Oil Gauge ID

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Model T Ford Forum: Forum 2018: Oil Gauge ID
Top of pagePrevious messageNext messageBottom of page Link to this message  By Robbie Price on Monday, January 22, 2018 - 08:04 pm:

Can anyone tell me the brand of this oil gauge and how does it work?

Oil GaugeOil Gauge 2Oil Gauge 3


Top of pagePrevious messageNext messageBottom of page Link to this message  By Dan Treace, North FL on Monday, January 22, 2018 - 08:27 pm:

That's an AKURET oil indicator. Mounts in place of lower petcock. Holed drilled in the passenger splash shield, and the tube sticks up slightly. Pull out the 'dip stick' and read the oil level.

Birdhaven/Texas T makes this repro of it.




Top of pagePrevious messageNext messageBottom of page Link to this message  By Robbie Price on Monday, January 22, 2018 - 08:38 pm:

This one is not the same . The dipstick in the picture is pulled out as far as it will go. The oil would have to defy gravity and travel to the top of the tube to read full (F)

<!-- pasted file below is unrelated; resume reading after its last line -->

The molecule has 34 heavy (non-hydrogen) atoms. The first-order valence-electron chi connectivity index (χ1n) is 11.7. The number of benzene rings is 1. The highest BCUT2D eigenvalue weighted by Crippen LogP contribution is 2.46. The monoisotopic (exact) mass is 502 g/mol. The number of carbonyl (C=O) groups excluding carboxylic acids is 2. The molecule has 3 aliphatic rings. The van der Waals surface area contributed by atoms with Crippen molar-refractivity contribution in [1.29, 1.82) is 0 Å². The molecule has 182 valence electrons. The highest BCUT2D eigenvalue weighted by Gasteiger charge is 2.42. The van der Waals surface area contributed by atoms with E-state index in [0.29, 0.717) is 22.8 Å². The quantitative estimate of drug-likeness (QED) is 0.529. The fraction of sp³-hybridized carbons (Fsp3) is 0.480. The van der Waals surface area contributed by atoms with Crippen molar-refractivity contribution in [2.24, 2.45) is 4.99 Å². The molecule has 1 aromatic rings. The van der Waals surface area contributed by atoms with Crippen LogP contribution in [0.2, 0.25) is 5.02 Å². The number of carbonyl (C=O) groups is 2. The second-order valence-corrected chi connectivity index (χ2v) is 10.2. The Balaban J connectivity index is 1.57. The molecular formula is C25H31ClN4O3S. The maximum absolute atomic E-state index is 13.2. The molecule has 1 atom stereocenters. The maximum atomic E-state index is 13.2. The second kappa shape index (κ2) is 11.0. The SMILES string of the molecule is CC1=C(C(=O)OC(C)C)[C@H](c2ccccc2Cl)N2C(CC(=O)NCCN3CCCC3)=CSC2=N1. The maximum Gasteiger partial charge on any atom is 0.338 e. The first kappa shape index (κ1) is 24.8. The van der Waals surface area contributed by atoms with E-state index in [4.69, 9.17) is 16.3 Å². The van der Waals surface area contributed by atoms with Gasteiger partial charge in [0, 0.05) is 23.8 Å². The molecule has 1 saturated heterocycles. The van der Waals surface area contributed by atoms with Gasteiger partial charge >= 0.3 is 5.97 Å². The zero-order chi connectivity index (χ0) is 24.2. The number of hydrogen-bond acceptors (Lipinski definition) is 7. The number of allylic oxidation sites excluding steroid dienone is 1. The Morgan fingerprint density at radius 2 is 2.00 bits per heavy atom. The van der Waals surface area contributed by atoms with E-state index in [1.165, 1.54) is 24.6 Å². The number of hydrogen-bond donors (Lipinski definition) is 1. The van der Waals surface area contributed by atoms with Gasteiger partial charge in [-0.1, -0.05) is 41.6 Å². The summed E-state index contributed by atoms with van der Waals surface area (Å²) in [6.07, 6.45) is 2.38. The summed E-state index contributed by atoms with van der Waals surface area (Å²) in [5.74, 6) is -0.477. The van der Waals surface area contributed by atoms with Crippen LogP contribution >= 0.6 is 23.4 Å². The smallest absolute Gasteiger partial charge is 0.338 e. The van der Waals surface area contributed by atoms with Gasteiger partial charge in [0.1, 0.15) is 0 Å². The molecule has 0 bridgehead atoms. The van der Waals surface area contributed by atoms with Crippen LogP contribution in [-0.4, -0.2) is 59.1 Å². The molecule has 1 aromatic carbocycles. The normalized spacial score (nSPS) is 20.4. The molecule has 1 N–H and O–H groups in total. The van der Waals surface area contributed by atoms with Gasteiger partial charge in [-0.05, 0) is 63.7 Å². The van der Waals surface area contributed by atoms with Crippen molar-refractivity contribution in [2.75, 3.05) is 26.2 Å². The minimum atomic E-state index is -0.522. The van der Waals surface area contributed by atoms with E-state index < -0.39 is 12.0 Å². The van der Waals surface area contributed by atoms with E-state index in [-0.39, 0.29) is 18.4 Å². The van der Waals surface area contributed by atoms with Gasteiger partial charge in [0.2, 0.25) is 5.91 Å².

There is a 1/8" NPT nipple 3 inches long sticking out the side and there is also an 1/8" NPT hole tapped in the bottom of the elbow. If you will notice the tube going up to the dipstick has what looks like a 3/32" vent hole about 5/8" above the brass nut.


Top of pagePrevious messageNext messageBottom of page Link to this message  By Robbie Price on Monday, January 22, 2018 - 08:42 pm:


Top of pagePrevious messageNext messageBottom of page Link to this message  By Andy Loso St Joseph, MN on Monday, January 22, 2018 - 10:32 pm:

Burgess oil gauge. When I get a moment I should snap a photo of the original box. Made to come up directly through the floor boards.


Top of pagePrevious messageNext messageBottom of page Link to this message  By Robbie Price on Tuesday, January 23, 2018 - 10:18 am:

Ok Andy,
Thanks


Top of pagePrevious messageNext messageBottom of page Link to this message  By Jay - In Northern California on Tuesday, January 23, 2018 - 10:25 am:

Andy, I or one would love to see photos of the box and any other paperwork you have on the gauge. It's a new one to me.